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Greatly dismay or horrify:‘bankers are appalled at the economic incompetence of some ministers’‘Alison looked at me, appalled’
horrify, shock, dismay, distress greatly, outrage, scandalize, alarmmake someone's blood run cold, make someone's hair stand on enddisgust, repel, revolt, sicken, nauseate, offendView synonyms
- ‘I was appalled to discover that my evening out was going to double in price.’
- ‘He is appalled at the lack of courteous response and civil helpfulness that he took for granted in his younger life.’
- ‘Should they be appalled because of the lack of respect the artist has shown towards a human body?’
- ‘I was similarly appalled at the condition of the park on my last visit to my home village two years ago.’
- ‘She was appalled at the condition of the place, but at least it kept them out of the cold and rain.’
- ‘Those who aren't outraged are merely appalled, if not by the lyrics, by the production.’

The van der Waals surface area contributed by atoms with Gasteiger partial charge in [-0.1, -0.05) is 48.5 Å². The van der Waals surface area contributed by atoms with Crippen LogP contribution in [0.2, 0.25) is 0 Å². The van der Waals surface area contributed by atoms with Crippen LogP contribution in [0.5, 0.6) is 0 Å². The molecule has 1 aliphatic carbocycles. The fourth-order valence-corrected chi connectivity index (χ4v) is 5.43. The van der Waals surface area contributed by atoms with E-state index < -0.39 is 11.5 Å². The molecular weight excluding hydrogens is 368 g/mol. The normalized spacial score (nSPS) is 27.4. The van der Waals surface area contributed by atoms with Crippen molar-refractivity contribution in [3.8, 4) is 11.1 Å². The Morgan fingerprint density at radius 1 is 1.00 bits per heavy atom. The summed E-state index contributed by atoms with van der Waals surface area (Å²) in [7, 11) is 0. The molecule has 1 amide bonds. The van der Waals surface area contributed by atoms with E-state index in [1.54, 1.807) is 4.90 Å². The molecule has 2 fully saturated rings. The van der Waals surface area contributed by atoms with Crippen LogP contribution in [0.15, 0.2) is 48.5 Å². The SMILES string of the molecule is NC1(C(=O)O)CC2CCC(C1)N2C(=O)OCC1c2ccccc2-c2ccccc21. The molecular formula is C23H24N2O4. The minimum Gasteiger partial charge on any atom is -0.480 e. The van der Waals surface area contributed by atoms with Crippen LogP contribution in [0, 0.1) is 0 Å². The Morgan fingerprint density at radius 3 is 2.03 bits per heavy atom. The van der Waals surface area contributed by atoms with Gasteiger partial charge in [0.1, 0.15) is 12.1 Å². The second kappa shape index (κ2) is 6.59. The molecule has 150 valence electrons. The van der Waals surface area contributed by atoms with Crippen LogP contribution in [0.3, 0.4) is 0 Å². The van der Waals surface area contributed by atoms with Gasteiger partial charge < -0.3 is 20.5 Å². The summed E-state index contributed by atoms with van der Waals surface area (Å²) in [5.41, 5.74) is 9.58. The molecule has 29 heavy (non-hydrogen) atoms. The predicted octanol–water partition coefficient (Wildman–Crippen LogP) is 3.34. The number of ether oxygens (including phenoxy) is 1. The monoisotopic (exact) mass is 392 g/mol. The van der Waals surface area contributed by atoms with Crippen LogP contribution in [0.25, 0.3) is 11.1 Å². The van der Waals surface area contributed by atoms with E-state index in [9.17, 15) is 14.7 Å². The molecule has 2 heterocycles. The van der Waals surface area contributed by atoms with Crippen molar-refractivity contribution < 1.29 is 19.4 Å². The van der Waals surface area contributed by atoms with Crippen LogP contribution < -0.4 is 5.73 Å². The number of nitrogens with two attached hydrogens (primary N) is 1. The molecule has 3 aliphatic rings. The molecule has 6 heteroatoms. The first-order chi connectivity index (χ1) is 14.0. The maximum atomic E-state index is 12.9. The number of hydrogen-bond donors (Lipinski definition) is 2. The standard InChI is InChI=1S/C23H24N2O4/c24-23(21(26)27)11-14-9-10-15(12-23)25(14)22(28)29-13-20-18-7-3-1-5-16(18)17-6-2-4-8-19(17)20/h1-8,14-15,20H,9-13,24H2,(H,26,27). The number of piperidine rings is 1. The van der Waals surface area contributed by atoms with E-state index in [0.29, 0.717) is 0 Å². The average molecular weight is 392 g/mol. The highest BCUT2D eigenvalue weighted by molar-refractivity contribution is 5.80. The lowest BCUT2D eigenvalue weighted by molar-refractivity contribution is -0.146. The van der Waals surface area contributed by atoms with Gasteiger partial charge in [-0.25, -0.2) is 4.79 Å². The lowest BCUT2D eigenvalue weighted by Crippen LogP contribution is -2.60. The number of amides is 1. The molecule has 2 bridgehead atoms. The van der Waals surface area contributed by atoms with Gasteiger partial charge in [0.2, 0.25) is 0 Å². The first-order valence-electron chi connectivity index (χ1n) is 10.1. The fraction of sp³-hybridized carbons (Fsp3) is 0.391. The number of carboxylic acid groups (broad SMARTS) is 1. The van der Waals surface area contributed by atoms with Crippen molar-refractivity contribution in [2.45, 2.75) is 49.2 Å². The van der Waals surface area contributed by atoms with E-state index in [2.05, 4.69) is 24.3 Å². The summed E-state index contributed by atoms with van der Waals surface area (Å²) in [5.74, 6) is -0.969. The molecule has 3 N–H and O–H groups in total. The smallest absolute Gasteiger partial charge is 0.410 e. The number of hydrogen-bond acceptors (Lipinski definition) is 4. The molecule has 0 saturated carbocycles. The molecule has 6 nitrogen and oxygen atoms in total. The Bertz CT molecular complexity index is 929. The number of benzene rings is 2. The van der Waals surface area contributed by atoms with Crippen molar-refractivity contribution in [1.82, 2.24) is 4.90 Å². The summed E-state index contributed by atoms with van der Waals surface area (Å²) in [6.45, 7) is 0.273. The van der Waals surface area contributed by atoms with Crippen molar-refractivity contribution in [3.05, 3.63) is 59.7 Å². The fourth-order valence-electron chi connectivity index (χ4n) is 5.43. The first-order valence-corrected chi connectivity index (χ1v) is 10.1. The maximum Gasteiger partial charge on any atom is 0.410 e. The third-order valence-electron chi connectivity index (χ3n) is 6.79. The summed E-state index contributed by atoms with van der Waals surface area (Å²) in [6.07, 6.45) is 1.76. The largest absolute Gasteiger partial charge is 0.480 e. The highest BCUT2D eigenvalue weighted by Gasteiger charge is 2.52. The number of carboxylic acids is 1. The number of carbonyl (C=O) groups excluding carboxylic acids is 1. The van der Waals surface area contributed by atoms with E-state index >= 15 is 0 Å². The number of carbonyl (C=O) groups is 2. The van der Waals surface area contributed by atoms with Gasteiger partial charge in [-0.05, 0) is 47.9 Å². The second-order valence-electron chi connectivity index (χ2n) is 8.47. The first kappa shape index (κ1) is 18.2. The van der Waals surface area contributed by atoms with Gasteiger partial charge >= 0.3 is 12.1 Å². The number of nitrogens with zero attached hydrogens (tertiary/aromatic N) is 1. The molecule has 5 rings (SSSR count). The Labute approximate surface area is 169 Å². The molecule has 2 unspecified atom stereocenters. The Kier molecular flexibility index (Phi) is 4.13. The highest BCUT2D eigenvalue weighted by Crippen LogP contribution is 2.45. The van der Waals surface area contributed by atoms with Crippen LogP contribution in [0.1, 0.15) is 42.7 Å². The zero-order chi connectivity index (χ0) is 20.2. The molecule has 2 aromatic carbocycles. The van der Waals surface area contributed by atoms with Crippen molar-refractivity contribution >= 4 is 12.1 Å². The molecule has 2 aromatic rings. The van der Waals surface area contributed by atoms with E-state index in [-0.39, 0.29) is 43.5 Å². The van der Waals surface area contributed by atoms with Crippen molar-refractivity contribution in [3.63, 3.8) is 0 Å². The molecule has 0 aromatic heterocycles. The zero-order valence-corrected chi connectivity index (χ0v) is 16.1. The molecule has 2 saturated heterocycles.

- ‘I came back hoping to hear good things and I am appalled that it has fallen apart this way.’
- ‘I returned to the car within two hours, and was appalled to see this penalty notice.’
- ‘Residents living close to where it is proposed to build the facility are appalled.’
- ‘Xu was so appalled at the news that she decided to quit her habit of eating at roadside food stands.’
- ‘Pensioners' charities and lobby groups are appalled at the problems we are storing up for the future.’
- ‘My mother was appalled that we had even contemplated taking Percy to the vet to be put down.’
- ‘Patricia said she is appalled that she was left stranded to deal with the crisis herself.’
- ‘He looked shocked and appalled by this and turned his attention onto Alex.’
- ‘It was things like the absence of drinks and the sheer lack of respect for elderly people, which appalled me.’
- ‘On the other hand, most readers would probably be appalled and aghast at this stuff.’
- ‘Residents in Victoria Street were today appalled that such a crime occurred on their doorsteps.’
- ‘One mother of two boys, said she had been appalled at the choice of subject matter.’
- ‘He would also have been appalled that homegrown players had so quickly adopted the cheating tendency.’
- ‘She is appalled to see him stand before them with folded hands and humbly assert that he was fine.’
Middle English: from Old French apalir grow pale, from a- (from Latin ad to, at) + palir to pale. The original sense was ‘grow pale’, later ‘make pale’, hence ‘horrify’( late Middle English).
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